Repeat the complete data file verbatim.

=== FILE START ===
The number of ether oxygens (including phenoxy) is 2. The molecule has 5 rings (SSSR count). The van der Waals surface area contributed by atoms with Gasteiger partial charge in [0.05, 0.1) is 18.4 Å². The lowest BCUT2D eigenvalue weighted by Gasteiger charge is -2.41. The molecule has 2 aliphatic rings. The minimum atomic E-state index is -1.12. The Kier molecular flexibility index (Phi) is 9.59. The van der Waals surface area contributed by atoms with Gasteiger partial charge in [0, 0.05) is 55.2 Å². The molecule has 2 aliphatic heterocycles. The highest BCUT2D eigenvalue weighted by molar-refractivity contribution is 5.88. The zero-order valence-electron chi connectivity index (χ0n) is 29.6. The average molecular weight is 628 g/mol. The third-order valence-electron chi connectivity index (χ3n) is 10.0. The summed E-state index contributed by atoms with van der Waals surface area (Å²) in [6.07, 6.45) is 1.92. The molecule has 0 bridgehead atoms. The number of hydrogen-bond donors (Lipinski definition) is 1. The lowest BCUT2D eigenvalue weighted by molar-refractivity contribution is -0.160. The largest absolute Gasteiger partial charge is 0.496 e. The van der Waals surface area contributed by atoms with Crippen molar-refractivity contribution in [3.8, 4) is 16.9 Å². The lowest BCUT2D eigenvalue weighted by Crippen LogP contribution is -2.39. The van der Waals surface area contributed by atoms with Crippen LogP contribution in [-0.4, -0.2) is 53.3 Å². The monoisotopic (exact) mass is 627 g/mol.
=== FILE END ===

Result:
The number of ether oxygens (including phenoxy) is 2. The molecule has 5 rings (SSSR count). The van der Waals surface area contributed by atoms with Gasteiger partial charge in [0.05, 0.1) is 18.4 Å². The lowest BCUT2D eigenvalue weighted by Gasteiger charge is -2.41. The molecule has 2 aliphatic rings. The minimum atomic E-state index is -1.12. The Kier molecular flexibility index (Phi) is 9.59. The van der Waals surface area contributed by atoms with Gasteiger partial charge in [0, 0.05) is 55.2 Å². The molecule has 2 aliphatic heterocycles. The highest BCUT2D eigenvalue weighted by molar-refractivity contribution is 5.88. The zero-order valence-electron chi connectivity index (χ0n) is 29.6. The average molecular weight is 628 g/mol. The third-order valence-electron chi connectivity index (χ3n) is 10.0. The summed E-state index contributed by atoms with van der Waals surface area (Å²) in [6.07, 6.45) is 1.92. The molecule has 0 bridgehead atoms. The number of hydrogen-bond donors (Lipinski definition) is 1. The lowest BCUT2D eigenvalue weighted by molar-refractivity contribution is -0.160. The largest absolute Gasteiger partial charge is 0.496 e. The van der Waals surface area contributed by atoms with Crippen molar-refractivity contribution in [3.8, 4) is 16.9 Å². The lowest BCUT2D eigenvalue weighted by Crippen LogP contribution is -2.39. The van der Waals surface area contributed by atoms with Crippen LogP contribution in [-0.4, -0.2) is 53.3 Å². The monoisotopic (exact) mass is 627 g/mol.